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Your business in Texas is likely to deteriorate if you pass away or become incapacitated without an estate plan. Estate taxes, unclear ownership and leadership are the leading business killers. Here's how you can make sure your business is in safe hands with an estate plan.

Estate planning for business in Texas

Estate planning for business involves setting up strategies that determine how your beneficiaries, business partners, creditors, etc., will deal with your company if you're incapacitated or after your passing. This is critical because even when you are incapable of working, things should go according to your plan. In addition, a good estate plan can help your beneficiaries or your business itself from suffering serious tax consequences.

Get all documents tied to your business in order

For you to create a solid estate plan, you need to first find all the documents that prove your ownership and authority in your business as well as your other assets. For instance, a financial power of attorney will give someone you trust the power to run your business or estate when you are incapable. While that is in action, you can use an advanced health care directive to give someone power to make medical decisions for you or have your own directives regarding how doctors should treat you when incapacitated. Other important documents include:


It might be every hardworking Texas resident’s dream to create generational wealth that will keep their family supported for years to come. Even if you’re a millionaire, it still takes careful planning to create substantial generational wealth that will last beyond when you pass.

The exact estate plan that you set up will depend on what assets you have to your name and how much you want to leave behind. In general, though, there are some things that people who wish to leave enough behind to jumpstart a tradition of generational wealth can do with their estate plans.

What’s one of the biggest takeaways for estate planning?

Before you start estate planning, it’s important to be intentional with your planning. Generally, you can either plan around the family you have that’s living at the time of your estate planning or you can plan into the future.


If you recently lost your mom or dad, you now may be in charge of settling their estate. You might feel overwhelmed by this task. You know the process may be complicated. You also know that the probate process can be lengthy. So how long exactly will probate take?

Understanding probate

First, you may not know exactly what probate is. It is the legal process involved in settling someone's estate. With a will, probate involves proving that the will is valid, distributing the assets as the will lays out and paying any applicable taxes. How long it will take your parent’s estate to go through probate depends on several factors. If their estate is simple and no one disputes their will, you could settle their estate within six months. If your parent had set up a living trust for their assets, those assets don't have to go through probate. However, the probate process could take more than a year if any of the following circumstances apply:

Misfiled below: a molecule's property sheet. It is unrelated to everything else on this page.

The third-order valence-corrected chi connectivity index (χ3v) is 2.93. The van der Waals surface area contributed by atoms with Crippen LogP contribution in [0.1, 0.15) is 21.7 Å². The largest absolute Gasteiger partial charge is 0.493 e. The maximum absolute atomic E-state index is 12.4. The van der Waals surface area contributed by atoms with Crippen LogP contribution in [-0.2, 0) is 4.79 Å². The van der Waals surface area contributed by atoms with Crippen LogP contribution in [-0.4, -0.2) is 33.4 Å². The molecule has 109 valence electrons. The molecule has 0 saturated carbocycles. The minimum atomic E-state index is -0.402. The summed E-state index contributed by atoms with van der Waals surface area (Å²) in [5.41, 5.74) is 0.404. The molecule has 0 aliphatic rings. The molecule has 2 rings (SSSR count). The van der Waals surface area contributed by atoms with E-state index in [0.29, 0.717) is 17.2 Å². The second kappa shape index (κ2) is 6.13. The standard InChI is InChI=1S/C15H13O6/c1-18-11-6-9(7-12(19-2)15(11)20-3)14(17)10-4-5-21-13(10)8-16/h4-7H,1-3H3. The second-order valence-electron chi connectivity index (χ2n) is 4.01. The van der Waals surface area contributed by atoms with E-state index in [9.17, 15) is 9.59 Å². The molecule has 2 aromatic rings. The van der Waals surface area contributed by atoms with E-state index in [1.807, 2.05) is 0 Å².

• If you live in a different state and can’t easily meet with an attorney helping with the estate probate administration
  • If the estate has numerous beneficiaries and some of them live out of state too
  • If numerous debts need to be settled as part of the probate process
  • If one of your siblings decides to contest your parent’s will
  • If the estate assets are complicated (such as multiple properties are involved or you have a family business included in the assets)

Getting help with probate administration

If your parent had a complicated estate, you may want help with probate administration. An estate planning attorney can provide guidance about the process and even handle the process for you to take that burden off your plate. An attorney also can help if your parent’s will is contested – to help resolve the dispute as quickly as possible.


Estate planning is a way to ensure your wishes come to fruition even when you are no longer able to carry them out or supervise their fulfillment. Yet, according to InvestmentNews, in 2017 only 36% of parents with minor children and 42% of adults in general in the U.S. had a living will or trust.

It is important to begin preparing for the future early to take care of your loved ones. As you do, there are certain vital estate documents you need to assemble.

1. Last will and testament

This is the document in which you specify the distribution of your assets. It is also where you appoint a guardian for any underage children in your charge.


If your father drafted a will before he died, he had more of an estate plan than most. In fact, according to a recent study, nearly 70% of Americans do not have even a basic will. Still, whether you stand to inherit considerable wealth or nothing at all, you want to be sure your father’s will reflects his true wishes.

Undue influence happens when an influencer pressures a person to draft a will in a way that benefits the influencer often to the detriment of traditional beneficiaries. Here are four signs someone may have exerted undue influence over your father’s will.

1. Too much participation

While there is nothing inherently wrong with having a friend, family member or someone else help draft a will, too much participation from a nonprofessional may be a sign of undue influence.

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